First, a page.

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A randomized controlled trial to evaluate the effectiveness of a board bame on patients' knowledge uptake of HIV and sexually transmitted diseases at the Infectious Diseases Institute, Kampala, Uganda

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dc.contributor.author Wanyama, J. N.
dc.contributor.author Castelnuovo, B.
dc.contributor.author Robertson, G.
dc.contributor.author Newell, K.
dc.contributor.author Sempa, J. B.
dc.contributor.author Kambugu, A.
dc.contributor.author Manabe, Y. C.
dc.contributor.author Colebunders, R.
dc.date.accessioned 2012-02-29T15:07:27Z
dc.date.available 2012-02-29T15:07:27Z
dc.date.issued 2012
dc.identifier.issn 1525-4135
dc.identifier.doi http://dx.doi.org/10.1097/QAI.0b013e31824373d5
dc.identifier.other ITG-CLA
dc.identifier.other DCS
dc.identifier.other U-HIVCLI
dc.identifier.other JIF
dc.identifier.other DOI
dc.identifier.other UPD43
dc.identifier.uri http://hdl.handle.net/10390/6836
dc.description.abstract BACKGROUND: As the number of HIV infections continues to rise, the search for effective health education strategies must intensify. A new educational board game was developed to increase HIV peoples' attention and knowledge to HIV and sexually transmitted infections (STIs) information. The object of this study was to assess the effect of this educational board game on the uptake of knowledge. METHODS: A randomized controlled trial where patients attending the Infectious Diseases Clinic, Kampala, Uganda were randomized to either play the board game (intervention arm) or to attend a health talk (standard of care arm). Participants' knowledge was assessed before and after the education sessions through a questionnaire. RESULTS: One hundred and eighty HIV positive participants were enrolled, 90 for each study arm. The pre-test scores were similar for each arm. There was a statistically significant increase in uptake of knowledge of HIV and STIs in both study arms. Compared to patients in the standard of care arm, participants randomized to the intervention arm had higher uptake of knowledge (4.7 points, 95% CI: 3.9-5.4) than the controls (1.5 points, 95% CI: 0.9-2.1) with a difference in knowledge uptake between arms of 3.2 points (P<0.001). Additionally, both participants and facilitators preferred the board game to the health talk as education method. CONCLUSION: The educational game significantly resulted in higher uptake of knowledge of HIV and STIs. Further evaluation of the impact of this educational game on behavioral change in the short and long term is warranted. en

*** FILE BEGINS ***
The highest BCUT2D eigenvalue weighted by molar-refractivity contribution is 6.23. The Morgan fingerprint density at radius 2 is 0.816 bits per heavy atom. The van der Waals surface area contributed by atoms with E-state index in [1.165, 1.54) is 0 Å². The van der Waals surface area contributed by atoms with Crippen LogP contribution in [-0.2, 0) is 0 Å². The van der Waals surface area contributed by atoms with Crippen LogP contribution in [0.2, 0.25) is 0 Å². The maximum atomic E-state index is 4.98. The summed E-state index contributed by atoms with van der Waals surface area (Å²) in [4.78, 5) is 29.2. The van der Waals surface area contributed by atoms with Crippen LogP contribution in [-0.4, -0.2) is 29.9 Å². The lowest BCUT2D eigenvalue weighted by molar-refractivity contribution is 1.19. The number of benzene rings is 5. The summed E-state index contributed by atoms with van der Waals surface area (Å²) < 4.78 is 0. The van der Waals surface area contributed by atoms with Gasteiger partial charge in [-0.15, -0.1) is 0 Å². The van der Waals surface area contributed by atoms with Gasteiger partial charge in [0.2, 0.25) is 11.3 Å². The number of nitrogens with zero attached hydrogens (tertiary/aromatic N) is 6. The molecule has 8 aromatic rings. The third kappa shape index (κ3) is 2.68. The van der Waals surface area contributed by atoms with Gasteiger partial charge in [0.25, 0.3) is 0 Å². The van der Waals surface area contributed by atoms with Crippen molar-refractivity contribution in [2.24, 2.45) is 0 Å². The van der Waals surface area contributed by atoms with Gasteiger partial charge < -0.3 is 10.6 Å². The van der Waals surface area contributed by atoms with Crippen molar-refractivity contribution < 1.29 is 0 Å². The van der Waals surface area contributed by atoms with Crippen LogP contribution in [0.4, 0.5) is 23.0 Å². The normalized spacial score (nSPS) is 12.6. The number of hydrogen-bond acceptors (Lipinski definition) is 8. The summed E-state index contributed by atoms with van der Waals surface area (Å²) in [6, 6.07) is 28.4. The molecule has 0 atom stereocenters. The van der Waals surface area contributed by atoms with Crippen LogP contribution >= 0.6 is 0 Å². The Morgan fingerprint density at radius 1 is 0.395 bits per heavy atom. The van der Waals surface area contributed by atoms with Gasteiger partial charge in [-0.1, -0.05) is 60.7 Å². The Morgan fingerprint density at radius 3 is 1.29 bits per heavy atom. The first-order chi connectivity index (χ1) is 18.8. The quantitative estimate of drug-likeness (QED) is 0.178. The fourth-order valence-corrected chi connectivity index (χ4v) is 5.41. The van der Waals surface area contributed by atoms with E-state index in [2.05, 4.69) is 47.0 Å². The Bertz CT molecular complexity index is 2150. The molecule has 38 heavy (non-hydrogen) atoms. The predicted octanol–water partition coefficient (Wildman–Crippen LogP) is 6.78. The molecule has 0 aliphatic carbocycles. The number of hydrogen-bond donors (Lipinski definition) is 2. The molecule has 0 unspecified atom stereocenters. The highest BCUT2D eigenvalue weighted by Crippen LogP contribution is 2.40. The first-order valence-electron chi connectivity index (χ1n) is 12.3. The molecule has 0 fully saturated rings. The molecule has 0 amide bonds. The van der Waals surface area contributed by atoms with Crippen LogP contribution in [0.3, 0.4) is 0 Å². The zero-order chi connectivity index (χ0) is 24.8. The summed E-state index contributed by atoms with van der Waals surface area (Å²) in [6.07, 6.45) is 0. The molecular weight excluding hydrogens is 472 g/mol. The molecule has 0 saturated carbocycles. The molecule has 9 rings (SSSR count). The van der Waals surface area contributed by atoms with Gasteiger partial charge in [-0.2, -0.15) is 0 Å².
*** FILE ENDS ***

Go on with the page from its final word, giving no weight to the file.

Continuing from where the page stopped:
dc.language English en
dc.subject Viral diseases en
dc.subject HIV en
dc.subject AIDS en
dc.subject Sexually transmitted diseases en
dc.subject STD en
dc.subject Knowledge en
dc.subject Health education en
dc.subject Information en
dc.subject Educational tools en
dc.subject Interventions en
dc.subject Evaluation en
dc.subject Acceptability en
dc.subject Effectiveness en
dc.subject Randomized controlled trials en
dc.subject Uganda en
dc.subject Africa, East en
dc.title A randomized controlled trial to evaluate the effectiveness of a board bame on patients' knowledge uptake of HIV and sexually transmitted diseases at the Infectious Diseases Institute, Kampala, Uganda en
dc.type Article en
dc.citation.issue 3 en
dc.citation.jtitle Journal of Acquired Immune Deficiency Syndromes en
dc.citation.volume 59 en
dc.citation.pages 253-258 en
dc.identifier.pmid http://www.ncbi.nlm.nih.gov/pubmed/22156910
dc.citation.jabbreviation J Acquir Immune Defic Syndr en


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